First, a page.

Creating a Personal War Room
To take over the world (or at least get some writing done)
Writing is hard. I mean, honestly, look at the requirements. An author creates worlds. They create people. They create themes and plots and words. Lots and lots of words. And that’s all warming up.
Next comes revision after revision with at least some self-editing skills. Then professional editing and finding a cover. An author has to sell one’s work, be it to an agent, a publishing house, or the readers directly. Somewhere along the line, there’s that M word. Marketing. Oh, yeah. And don’t forget to keep up a platform of some kind somewhere, not to mention it’s great to have a street team and …
The author’s life is full.
Sometimes it seems the author has to be a little bit of everything and everyone, while still being just one person trying to get words on a page.
This makes for long hours of lonely work. Rewarding, yes. But when an author spends months or years working on a novel, only to bring it to light in one burst of glory, the focus can slip from living and writing to putting out as many books as possible as quick as possible.
Final products are amazing, but it’s in the writing and revising that we spend most of our lives. Which means that, firstly, we need to enjoy and live during those times, not break out of our own world only when we have a new book or story. And, secondly, we should streamline what we do to ensure we are moving forward at the best pace possible for those we want to help with our books.
Everyone has their own way to do this.
I created a war room.
Translation: a personal support group.
The first seeds of the idea came from the 2018 Realm Makers, when one speaker talked about surrounding one’s self with others who could help in areas of life we weren’t strong in alone. To a degree, I already had that with a few friends as well as hiring a cover designer and editor.
But while hiring people was all very well and good, I didn’t have money to keep them at my side all the time.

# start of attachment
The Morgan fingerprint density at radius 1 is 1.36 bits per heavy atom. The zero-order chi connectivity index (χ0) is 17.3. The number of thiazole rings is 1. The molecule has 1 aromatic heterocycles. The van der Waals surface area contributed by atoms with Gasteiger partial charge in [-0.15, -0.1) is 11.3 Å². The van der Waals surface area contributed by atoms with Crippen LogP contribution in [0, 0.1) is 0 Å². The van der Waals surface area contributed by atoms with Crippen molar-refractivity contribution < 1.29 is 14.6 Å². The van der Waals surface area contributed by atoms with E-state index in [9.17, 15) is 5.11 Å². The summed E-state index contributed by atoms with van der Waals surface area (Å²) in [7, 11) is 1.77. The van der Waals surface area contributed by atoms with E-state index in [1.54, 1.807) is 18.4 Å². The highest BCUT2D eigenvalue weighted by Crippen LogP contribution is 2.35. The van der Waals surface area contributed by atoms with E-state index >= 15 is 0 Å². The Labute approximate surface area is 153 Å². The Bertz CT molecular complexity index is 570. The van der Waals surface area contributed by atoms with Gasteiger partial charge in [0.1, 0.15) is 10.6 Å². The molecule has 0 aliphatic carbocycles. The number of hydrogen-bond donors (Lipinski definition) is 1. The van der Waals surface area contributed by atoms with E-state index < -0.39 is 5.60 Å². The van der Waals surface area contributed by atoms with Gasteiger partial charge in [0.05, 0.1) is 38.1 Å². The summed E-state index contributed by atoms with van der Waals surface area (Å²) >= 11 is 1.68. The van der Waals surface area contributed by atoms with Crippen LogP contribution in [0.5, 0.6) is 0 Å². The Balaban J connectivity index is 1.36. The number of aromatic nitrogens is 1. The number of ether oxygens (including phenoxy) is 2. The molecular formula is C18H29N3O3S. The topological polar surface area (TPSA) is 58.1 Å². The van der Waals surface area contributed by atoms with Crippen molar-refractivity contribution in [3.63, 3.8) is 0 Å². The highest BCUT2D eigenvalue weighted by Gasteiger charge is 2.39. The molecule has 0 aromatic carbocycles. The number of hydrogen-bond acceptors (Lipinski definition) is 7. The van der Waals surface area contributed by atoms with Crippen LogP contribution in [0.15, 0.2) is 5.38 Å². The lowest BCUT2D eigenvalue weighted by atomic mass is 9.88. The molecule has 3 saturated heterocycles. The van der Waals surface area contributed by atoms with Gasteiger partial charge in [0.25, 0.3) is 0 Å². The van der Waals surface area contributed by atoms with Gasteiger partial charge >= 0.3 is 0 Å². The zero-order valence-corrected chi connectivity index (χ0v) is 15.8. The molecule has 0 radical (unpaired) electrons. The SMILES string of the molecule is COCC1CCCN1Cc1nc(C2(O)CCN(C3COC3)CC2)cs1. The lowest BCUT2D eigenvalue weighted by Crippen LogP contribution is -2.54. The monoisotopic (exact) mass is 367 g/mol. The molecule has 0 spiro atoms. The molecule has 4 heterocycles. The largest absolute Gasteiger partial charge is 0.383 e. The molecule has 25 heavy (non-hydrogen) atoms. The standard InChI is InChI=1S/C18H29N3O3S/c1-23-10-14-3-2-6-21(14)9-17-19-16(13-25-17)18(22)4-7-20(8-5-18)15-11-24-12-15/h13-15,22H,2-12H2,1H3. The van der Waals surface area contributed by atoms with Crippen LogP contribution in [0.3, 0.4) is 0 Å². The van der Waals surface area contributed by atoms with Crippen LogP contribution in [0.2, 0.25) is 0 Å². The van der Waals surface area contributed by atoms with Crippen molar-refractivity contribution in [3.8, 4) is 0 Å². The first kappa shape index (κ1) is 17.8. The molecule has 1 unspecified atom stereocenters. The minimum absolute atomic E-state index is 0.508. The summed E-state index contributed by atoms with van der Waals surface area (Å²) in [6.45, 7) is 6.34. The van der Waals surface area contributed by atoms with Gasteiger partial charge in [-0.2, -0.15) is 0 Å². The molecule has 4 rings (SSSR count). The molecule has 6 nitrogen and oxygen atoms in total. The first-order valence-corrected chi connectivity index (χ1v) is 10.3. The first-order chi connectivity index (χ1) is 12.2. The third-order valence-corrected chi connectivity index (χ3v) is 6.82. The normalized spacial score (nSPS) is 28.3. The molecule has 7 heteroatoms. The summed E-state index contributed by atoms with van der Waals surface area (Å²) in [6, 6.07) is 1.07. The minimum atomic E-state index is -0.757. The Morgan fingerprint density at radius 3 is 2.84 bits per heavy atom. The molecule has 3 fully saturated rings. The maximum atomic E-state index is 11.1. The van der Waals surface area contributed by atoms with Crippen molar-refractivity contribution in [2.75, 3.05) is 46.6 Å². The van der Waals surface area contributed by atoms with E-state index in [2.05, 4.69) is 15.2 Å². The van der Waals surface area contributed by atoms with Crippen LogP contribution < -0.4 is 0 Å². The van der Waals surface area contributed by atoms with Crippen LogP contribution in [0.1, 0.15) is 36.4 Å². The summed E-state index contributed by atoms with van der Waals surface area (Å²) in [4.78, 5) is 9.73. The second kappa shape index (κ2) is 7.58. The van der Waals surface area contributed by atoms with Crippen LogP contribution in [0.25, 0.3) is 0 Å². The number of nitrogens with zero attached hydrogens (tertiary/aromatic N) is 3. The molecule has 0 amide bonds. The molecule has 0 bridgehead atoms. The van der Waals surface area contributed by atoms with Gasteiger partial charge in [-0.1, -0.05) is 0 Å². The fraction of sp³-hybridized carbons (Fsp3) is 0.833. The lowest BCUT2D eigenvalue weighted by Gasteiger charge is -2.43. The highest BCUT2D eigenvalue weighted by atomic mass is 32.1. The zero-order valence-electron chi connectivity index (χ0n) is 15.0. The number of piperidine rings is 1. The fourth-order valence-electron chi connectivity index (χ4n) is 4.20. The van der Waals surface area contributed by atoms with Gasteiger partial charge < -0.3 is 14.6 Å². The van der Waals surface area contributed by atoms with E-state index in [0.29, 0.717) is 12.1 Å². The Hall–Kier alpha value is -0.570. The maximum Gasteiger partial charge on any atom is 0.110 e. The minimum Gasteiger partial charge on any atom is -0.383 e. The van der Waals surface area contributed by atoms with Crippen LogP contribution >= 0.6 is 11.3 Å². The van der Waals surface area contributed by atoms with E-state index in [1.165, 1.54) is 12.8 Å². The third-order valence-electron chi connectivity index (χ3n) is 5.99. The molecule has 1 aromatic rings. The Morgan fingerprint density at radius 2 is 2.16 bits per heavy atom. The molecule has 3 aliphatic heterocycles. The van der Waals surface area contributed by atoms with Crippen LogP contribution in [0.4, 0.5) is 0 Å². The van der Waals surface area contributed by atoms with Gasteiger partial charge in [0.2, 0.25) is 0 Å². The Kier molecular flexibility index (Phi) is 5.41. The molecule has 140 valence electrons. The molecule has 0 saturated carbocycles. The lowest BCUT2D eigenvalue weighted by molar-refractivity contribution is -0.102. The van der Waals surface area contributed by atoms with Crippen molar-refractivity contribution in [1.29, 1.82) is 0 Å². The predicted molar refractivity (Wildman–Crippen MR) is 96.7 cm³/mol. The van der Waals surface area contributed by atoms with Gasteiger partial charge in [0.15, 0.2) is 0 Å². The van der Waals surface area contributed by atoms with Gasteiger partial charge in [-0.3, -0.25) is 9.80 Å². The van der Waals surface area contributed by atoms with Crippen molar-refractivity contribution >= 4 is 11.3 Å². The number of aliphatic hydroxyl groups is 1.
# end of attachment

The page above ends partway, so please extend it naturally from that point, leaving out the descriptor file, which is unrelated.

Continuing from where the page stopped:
What I needed was a group, each member having a different strength, to supplement what I did. People I could be friends with. They could help me run marketing. Keep me on track. Help me research. Other authors who could be there for me in my struggles and allow me to return the favor when they needed help.
First, I created positions. A few alpha readers and accountability partners. A director to keep me on track and help with the war room itself and my street team. Someone else to help with marketing. I came up with basic requirements and then sent them out to my street team and newsletter.
In exchange for aid, I offered free books whenever I published one, the ability to be close to me and my writing (which sounds horribly egotistical, I know, but there are many authors who I would love to do something like this for, so maybe it’s not so odd after all), and the promise of marketing abilities through my own platform. Also, I created an exclusive Facebook group where all the action would take place.
The result was exciting.
I had several more applicants than positions open, with the alpha readers and accountability partners claiming the most requests. I also had an applicant to help run my team and another to help me research marketing.
While my war room is still a work in progress, and I might make some changes as the months roll around, it has helped in ways I’d not even expected.
Having dedicated accountability partners alone has been amazing, even if (or maybe because) they decided to take it on themselves to make sure I do normalish things like getting enough sleep. Knowing I have to report back to them has helped me with word counts and life in general.
Alpha readers are great for when I need quick feedback on a project. Though I don’t have a marketing director actively planning marketing campaigns for me (something I’d love to get someday), having someone to discuss problems with has been great. Not to mention the help when it comes to researching things I don’t have time to look into closely myself.
Writing is a long journey, and one I plan to be on my whole life, so I intend to enjoy it alongside other writers. There are many ways to do this, but if you’re stuck, maybe you’ll want to give your own version of a war room a try and see how it goes.
More about Hope Ann
Hope Ann likes to think herself a dragon-riding, griffin-taming founder of worlds and explorer of legends. Using chocolate, she bribes a wide ring of spies, from the realm leapers of Aslaria to the double agents of Elkbend, for their stories. She thrives on frost, steel, and the tears of her readers, which she secretly mixes into iced coffee. Deep in her hobbit hole, her actual life involves staying up too late writing, reading, researching stab wounds, and struggling to remember the difference between effect and affect. Based in Indiana, she is the self-published author of the Legends of Light series. Hope Ann helps other writers as a personal writing coach and is the communications coordinator at Story Embers. You can find out more about her at authorhopeann.com